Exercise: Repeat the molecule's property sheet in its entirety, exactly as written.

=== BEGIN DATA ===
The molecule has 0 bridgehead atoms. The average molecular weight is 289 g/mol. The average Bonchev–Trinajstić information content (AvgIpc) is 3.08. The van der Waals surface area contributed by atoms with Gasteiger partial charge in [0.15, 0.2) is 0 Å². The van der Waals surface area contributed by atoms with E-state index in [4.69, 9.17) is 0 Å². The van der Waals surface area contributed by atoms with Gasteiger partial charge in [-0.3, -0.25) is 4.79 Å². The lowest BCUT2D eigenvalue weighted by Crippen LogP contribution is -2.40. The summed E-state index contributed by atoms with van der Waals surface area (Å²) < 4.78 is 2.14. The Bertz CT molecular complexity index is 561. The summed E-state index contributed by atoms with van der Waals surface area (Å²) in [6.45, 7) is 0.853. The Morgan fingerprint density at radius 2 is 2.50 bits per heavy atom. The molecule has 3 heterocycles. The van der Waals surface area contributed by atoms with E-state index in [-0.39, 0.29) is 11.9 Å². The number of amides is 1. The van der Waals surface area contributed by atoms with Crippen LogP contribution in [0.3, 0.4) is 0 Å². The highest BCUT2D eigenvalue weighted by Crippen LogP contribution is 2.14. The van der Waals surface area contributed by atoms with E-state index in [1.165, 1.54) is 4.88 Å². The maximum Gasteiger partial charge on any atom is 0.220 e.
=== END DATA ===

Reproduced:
The molecule has 0 bridgehead atoms. The average molecular weight is 289 g/mol. The average Bonchev–Trinajstić information content (AvgIpc) is 3.08. The van der Waals surface area contributed by atoms with Gasteiger partial charge in [0.15, 0.2) is 0 Å². The van der Waals surface area contributed by atoms with E-state index in [4.69, 9.17) is 0 Å². The van der Waals surface area contributed by atoms with Gasteiger partial charge in [-0.3, -0.25) is 4.79 Å². The lowest BCUT2D eigenvalue weighted by Crippen LogP contribution is -2.40. The summed E-state index contributed by atoms with van der Waals surface area (Å²) < 4.78 is 2.14. The Bertz CT molecular complexity index is 561. The summed E-state index contributed by atoms with van der Waals surface area (Å²) in [6.45, 7) is 0.853. The Morgan fingerprint density at radius 2 is 2.50 bits per heavy atom. The molecule has 3 heterocycles. The van der Waals surface area contributed by atoms with E-state index in [-0.39, 0.29) is 11.9 Å². The number of amides is 1. The van der Waals surface area contributed by atoms with Crippen LogP contribution in [0.3, 0.4) is 0 Å². The highest BCUT2D eigenvalue weighted by Crippen LogP contribution is 2.14. The van der Waals surface area contributed by atoms with E-state index in [1.165, 1.54) is 4.88 Å². The maximum Gasteiger partial charge on any atom is 0.220 e.